The search for alpha

While annual returns of 30 per cent are unrealistic in today's market, active managers can generate alpha in flat or negative markets by focusing on companies that hold a monopoly or duopoly and that generate long-term discretionary cash flow. This includes many service-based businesses, from health care, to cable and media, to financial services.

And bigger is not always better. In the last 25 years, the globe has been effectively "rolled-up" into large holding companies where geography, product breadth and diversity converge under a single business empire. While revenues of many companies grew under this approach – and CEOs were rewarded for their improving top line – wealth did not always trickle down to the bottom line in terms of earnings.

As a result, we've started to see a "rolling down" of these large businesses into smaller earnings-focused entities. As this "un-coupling" of large conglomerates continues, smart managers will look for CEOs who act as chief capital allocator, focusing on free cash flow generation and returns net of the company's cost of capital.

The pivotal role of the U.S. market

The U.S. economy remains the engine that will drive global growth, with the American consumer accounting for nearly a quarter of global GDP.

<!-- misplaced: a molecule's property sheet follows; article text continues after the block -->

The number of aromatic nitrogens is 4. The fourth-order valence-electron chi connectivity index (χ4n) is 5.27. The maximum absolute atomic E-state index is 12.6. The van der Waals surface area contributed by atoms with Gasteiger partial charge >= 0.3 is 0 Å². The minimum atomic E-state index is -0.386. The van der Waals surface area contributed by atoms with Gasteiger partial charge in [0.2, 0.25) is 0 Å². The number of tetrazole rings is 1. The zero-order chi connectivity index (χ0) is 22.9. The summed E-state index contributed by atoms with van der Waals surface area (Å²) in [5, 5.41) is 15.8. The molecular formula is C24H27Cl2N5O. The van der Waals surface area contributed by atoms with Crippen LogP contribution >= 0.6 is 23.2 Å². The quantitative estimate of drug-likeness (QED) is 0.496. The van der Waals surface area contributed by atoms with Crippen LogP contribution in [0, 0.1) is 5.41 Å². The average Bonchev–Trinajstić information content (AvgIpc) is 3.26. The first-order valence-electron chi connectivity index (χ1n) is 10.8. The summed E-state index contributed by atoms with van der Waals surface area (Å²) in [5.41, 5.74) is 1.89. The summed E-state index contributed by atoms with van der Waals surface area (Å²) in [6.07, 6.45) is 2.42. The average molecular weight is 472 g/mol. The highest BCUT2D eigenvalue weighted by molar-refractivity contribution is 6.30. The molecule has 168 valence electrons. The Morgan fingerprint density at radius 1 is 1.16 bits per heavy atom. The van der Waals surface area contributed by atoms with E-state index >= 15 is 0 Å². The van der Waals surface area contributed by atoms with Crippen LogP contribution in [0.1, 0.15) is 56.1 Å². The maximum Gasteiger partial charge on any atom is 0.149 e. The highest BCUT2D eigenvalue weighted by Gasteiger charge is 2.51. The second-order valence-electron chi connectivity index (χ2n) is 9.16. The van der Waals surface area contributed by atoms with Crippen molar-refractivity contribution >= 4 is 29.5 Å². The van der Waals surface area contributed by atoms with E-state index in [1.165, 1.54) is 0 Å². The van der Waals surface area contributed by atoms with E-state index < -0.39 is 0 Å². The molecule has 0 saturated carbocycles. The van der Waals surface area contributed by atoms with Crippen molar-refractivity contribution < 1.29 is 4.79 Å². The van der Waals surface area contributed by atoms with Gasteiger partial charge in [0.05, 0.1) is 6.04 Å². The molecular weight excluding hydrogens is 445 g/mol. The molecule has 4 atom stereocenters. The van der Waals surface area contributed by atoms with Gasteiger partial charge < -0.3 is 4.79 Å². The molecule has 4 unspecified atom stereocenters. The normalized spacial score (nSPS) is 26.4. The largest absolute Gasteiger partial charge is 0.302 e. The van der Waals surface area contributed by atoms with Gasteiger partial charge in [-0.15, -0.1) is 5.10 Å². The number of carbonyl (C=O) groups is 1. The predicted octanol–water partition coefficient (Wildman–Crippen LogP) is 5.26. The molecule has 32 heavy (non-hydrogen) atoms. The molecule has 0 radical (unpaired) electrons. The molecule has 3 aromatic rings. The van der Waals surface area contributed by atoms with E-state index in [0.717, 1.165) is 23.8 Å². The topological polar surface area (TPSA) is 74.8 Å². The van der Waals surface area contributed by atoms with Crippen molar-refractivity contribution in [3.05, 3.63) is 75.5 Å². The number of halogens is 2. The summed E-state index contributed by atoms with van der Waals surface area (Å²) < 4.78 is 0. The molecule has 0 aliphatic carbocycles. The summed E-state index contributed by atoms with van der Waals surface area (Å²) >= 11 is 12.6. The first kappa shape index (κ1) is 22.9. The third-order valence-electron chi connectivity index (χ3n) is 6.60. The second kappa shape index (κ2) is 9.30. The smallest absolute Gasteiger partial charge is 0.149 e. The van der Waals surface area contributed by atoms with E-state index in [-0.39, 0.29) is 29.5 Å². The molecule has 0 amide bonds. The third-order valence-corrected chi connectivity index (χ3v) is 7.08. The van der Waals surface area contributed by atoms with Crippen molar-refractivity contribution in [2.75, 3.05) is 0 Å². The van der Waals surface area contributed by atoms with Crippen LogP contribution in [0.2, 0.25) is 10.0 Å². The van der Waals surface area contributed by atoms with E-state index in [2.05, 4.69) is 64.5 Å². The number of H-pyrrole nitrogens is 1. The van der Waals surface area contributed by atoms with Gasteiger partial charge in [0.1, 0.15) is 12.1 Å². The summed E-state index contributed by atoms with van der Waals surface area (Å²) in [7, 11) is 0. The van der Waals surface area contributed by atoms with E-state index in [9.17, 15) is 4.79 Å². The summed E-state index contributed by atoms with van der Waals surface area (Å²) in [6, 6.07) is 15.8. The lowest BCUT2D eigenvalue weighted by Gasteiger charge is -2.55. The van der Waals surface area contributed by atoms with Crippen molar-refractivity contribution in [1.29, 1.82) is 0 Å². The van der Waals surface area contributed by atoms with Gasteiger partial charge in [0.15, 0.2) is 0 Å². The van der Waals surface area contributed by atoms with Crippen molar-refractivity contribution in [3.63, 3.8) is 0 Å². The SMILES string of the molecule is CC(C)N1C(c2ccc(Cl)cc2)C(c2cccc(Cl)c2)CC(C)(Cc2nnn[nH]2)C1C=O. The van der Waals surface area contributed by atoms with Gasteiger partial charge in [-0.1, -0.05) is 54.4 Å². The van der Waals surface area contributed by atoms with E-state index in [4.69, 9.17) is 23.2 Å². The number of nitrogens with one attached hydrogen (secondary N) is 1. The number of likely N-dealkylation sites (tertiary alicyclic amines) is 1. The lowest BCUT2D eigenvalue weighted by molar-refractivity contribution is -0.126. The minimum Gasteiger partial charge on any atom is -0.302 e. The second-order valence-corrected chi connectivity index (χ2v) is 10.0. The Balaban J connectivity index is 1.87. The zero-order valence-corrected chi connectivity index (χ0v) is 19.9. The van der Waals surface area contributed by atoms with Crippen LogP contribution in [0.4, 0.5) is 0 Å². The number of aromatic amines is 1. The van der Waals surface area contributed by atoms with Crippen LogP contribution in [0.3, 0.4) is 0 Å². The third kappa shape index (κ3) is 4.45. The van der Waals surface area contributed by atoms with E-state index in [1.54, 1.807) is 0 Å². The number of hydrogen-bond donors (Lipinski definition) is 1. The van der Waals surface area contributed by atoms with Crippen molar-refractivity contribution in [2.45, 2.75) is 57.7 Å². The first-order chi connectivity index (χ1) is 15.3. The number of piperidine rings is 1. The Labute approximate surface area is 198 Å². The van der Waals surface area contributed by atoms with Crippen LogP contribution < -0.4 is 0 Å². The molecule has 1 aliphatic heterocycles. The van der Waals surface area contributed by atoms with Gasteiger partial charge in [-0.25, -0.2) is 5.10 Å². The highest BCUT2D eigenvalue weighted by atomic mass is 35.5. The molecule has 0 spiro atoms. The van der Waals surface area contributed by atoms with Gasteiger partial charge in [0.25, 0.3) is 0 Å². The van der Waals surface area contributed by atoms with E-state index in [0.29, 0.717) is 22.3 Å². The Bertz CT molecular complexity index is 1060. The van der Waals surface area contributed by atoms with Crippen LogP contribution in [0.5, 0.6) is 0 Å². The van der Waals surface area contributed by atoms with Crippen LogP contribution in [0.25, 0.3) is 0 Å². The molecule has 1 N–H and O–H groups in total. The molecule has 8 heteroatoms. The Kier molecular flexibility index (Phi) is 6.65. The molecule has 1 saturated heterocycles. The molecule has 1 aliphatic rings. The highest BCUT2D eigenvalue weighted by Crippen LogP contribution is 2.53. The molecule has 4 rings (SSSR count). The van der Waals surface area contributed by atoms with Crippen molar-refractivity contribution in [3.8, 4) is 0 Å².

And while the U.S. has had its foot on the gas pedal for the past five years in terms of stimulating its economy, it is easing up just as other countries are accelerating stimulus measures.

For this reason, we expect the U.S. dollar to maintain its strength – and to grow stronger if the Fed leads the way in raising interest rates, as we expect it will.

Given this outlook, we believe that many of the best stock ideas from around the world will be found in the U.S. market. The economy is broadly diversified, with more service-oriented businesses and an overall cash flow focus that does not exist in other parts of the world where there is more capital intensity.

As well, the strong U.S. dollar will benefit investors who live in other, "weaker currency" world regions.

But a rising tide will no longer lift all portfolios – there will be winners and losers in a very choppy market going forward. The broad market tailwind is fading fast, and the need for a more focused, actively managed portfolio is growing greater by the day.